First, a waterer and feeder. I like the ones that you can hang. It helps keep the feed and water off the floor and keep them cleaner. You can get a bag of starter chick feed to get rolling. It’s a nice all around feed to give them what they need. You can wean them off of it later on and put them on a layer pellet once they get bigger.

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Image by Anna Hoychuk, Shutterstock

Next, a heat lamp. No matter if you get them in the middle of the summer, your chicks will need a heat lamp. I recommend getting a red bulb instead of the white or clear bulbs. The red is less harsh and doesn’t encourage pecking at each other as much.

You’ll also want some sort of bedding: old newspaper, wood chips, etc. Something that isn’t too light and dusty. Remember, your chicks are going to be in a tank, and healthy chicks are going to be moving a lot. You don’t want something that is putting off a bunch of dust every time they move.

After the first week, I recommend putting a flock block or similar product in the tank with them. These birds grow really fast. Their natural instinct it to peck. If they don’t have something to peck at, they’re going to go after each other. You can avoid that by using a red light and giving them something to do. These blocks work really great for that.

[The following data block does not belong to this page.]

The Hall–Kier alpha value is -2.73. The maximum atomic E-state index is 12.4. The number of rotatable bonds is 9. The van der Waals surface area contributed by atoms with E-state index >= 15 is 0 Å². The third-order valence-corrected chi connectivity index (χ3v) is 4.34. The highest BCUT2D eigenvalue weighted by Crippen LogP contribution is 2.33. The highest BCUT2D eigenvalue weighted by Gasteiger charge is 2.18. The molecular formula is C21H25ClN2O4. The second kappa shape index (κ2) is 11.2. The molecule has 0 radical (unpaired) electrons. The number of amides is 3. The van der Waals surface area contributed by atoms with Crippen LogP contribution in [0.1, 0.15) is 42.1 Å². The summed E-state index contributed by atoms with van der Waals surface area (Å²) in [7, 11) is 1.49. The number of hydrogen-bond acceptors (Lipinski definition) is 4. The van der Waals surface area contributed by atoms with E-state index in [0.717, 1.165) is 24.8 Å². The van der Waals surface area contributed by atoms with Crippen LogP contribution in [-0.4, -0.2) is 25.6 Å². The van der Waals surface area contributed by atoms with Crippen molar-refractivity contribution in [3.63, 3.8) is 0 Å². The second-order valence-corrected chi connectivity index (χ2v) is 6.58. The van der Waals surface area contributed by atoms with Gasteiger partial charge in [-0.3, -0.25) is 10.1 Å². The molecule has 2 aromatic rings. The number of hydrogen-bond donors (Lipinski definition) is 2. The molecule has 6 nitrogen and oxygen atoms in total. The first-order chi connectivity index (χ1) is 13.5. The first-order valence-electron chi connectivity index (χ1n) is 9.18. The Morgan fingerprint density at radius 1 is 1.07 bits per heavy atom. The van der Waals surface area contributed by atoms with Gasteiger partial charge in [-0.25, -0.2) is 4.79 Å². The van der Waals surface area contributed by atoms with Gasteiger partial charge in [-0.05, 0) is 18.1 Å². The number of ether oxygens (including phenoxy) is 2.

Also, as they grow, make sure the food is an all-around feed with everything they need in it. If it doesn’t have all the nutrients they need, they’ll try to find what they need and that’s normally in each other.

How do I know when they are ready to go outside?

The general rule of thumb is when they are fully feathered, then they are ready to go outside. I always recommend having a covered run, even if you plan on free-ranging a lot of the time. Chickens just look for ways to die, and having a place you can lock them in, but they can still get outside is really important. If you have a tight run, that littles can’t get out of once they are fully feathered, you should be good to let them out.

Let them get used to the run and where they are going to perch. Chickens learn where home is pretty quickly. After they are used to “going to bed” after a few days, they should be good to go. Even when you let them out to free range, they should know where to go back home to eat, drink, lay eggs and go to bed.

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Image by Eric Ruiz, Shutterstock

When will they start laying eggs?

Each breed is different, but six months is a good starting point. The eggs will be little at first and will grow with the hens. A trick to know who is laying and who isn’t. The chickens with pale legs are the ones that are laying. If they have vibrant yellow or dark colored legs, they probably aren’t laying.

What about biosecurity?

With the Highly Pathogenic Avian Influenza, biosecurity is important. Visit your state’s agricultural website of agricultural news sites like AGDAILY for all the latest information available.

It’s important to do your research, but having chickens can be a great hobby. Make sure you have a good home for them, give them good quality feed and water, and you should be getting fresh eggs in no time!


Kelsey Pagel is a Kansas farmer. She grew up on a cow/calf and row crop operation and married into another. Kelsey and her Forever (Matt) farm and ranch with his family where they are living their dream and loving most of the moments.